This month I’ve had the pleasure of working with three impressive female founders. Two of them are celebrity founders of the top health & wellness platforms. The other founded a leading direct-to-consumer (D2C) eCommerce brand.
As I reflect on the time I’ve spent digging into their stories and helping them take these companies to the next level, it’s clear that each founder’s path offers unique lessons learned. Let’s dive into the most noteworthy takeaways.
Know When to Go All-In
The D2C eCommerce founder was a first-time entrepreneur. Several years ago, she grew frustrated with her day job and decided to start blogging about her passion: food. Eventually, her blog amassed such a following that she decided to launch an eCommerce company and website where she could sell uniquely branded food products. In some ways, this paralleled the path Glossier took in evolving from a cult-like blog into a full-fledged D2C beauty company.
In the case of the eCommerce founder, her company gained significant traction in a short time. Early advisors told her it was time to quit her day job and turn her “side hustle” into a full-time gig. It was only then that she could put in the time she needed to legitimately grow the business, hire people, and raise capital.
Bootstrapping May Not Be Ideal
Each of the three founders admitted to initial plans of bootstrapping in order to reach scale—and only then seeking outside capital. While this may work in some cases, often it’s simply not viable.
For example, imagine you’re traveling from Los Angeles to San Francisco. Your initial mode of transportation is walking. If you decide to take a detour to a car dealership and buy a car, you may have temporarily deviated from your path.
In the end, however, you’ll arrive in San Francisco much faster than you would have on foot.
Similarly, the three founders mentioned that despite hoping they could bootstrap up to a certain point, they were essentially running in quicksand, spread too thin, and unable to pursue obvious growth opportunities. Once they bit the bullet and sought outside capital, they were no longer stuck in neutral, and finally had the ability to grow their companies and chase down new opportunities.
Raise Only What You Need & Be Wary of Dilution
Once the founders decided to raise capital, they were faced with an important question: How much did they want to raise?
The two health & wellness companies are dealing with this right now. The quick answer is to only raise what you need.
That said, there are a couple of factors to consider.
The first is credibility: In evaluating a company, investors want to see that the management team is both credible and responsible. Asking for a $20 million seed funding round, for instance, is never well-received when you only need $1.5 million to address your burn rate and reach your stated milestones within 18 months.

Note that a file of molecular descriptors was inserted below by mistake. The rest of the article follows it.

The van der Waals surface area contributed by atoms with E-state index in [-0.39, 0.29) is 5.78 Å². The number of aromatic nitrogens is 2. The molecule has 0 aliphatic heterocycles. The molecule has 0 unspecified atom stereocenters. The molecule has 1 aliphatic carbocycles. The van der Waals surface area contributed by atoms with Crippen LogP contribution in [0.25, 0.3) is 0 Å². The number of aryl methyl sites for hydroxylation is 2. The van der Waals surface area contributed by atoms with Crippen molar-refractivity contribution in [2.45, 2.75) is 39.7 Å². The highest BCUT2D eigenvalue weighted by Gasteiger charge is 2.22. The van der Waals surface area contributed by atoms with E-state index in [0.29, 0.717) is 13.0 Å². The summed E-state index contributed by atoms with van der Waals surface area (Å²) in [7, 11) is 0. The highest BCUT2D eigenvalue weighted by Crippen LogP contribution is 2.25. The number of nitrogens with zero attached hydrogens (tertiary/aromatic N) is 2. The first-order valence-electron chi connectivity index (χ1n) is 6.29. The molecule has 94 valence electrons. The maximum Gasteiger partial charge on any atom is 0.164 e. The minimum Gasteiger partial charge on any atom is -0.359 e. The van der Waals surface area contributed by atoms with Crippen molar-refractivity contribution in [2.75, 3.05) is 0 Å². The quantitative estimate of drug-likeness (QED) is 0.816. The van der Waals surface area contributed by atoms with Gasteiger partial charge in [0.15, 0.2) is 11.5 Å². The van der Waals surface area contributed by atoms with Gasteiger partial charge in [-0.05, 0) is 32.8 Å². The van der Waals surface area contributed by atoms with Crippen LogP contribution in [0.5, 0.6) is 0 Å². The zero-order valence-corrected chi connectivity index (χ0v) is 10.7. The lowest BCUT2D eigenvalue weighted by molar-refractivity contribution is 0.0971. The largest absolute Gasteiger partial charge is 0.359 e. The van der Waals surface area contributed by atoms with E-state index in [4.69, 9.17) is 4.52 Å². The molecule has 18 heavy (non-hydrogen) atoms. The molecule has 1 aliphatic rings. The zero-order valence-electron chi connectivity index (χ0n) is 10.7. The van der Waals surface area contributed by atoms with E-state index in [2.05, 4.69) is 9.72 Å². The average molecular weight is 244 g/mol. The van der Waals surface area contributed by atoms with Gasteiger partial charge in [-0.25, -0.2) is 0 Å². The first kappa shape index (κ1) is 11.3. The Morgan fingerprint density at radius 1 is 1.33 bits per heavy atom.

You’ll need a credible, detailed plan of how you intend to use the proceeds to get where you need to be before your next capital raise.
Another consideration is getting yourself into an expensive deal for the investor. This could take the form of either excess capital raised or too little ownership (i.e., dilution below 15%). When an investor takes on an “expensive” deal, suddenly they have an axe to grind and feel extra pressure to ensure the deal works out. They need it to be a homerun to justify an expensive bet. As a result, while you think you may have lucked out on a good deal for the company, in this scenario you risk having a disgruntled board member breathing down your neck.
On the flip side, seed stage dilution should land around roughly 15-25%. While this point is more relevant for investors, too much dilution may result in a disinterested, discouraged management team when they realize their big payday is much smaller than they had dreamed.
The best outcome is to raise and price a fair deal with a new board member as a key asset to the company—through additive experience, guidance, networking, and great stewardship.
Hire Good People & Close the Revolving Door
I helped each founder raise capital because they needed the funds to hire good people. As is the case in many startups, the founders tried to do everything themselves in the companies’ early stages.
With both health & wellness companies, the founders took on too much. Because they were tied up with mundane, non-core items, they were unable to chase down the many growth opportunities that had presented themselves. The companies could have been growing at 10 times their current pace, but the founders didn’t have the bandwidth to achieve this.
For all three companies, the founders resorted to Band-Aid solutions in hiring cheap, temporary labor. The problem is that they got what they paid for. Content and sales were among the most important areas of attention for these companies—yet the sub-par work quality emphasized the fact that they were grappling with a revolving door of temp workers. These temp workers would leave after a few months, which would set the founders back as they’d then have to recruit and train new people.
After raising capital, the founders were able to hire some of the best content strategists and salespeople, among others, to take their businesses to the next level. By paying good people the salaries they deserved, employee retention improved and the companies built real intellectual capital. The skilled new hires also freed up the founders to do what they did best—operate and grow their companies.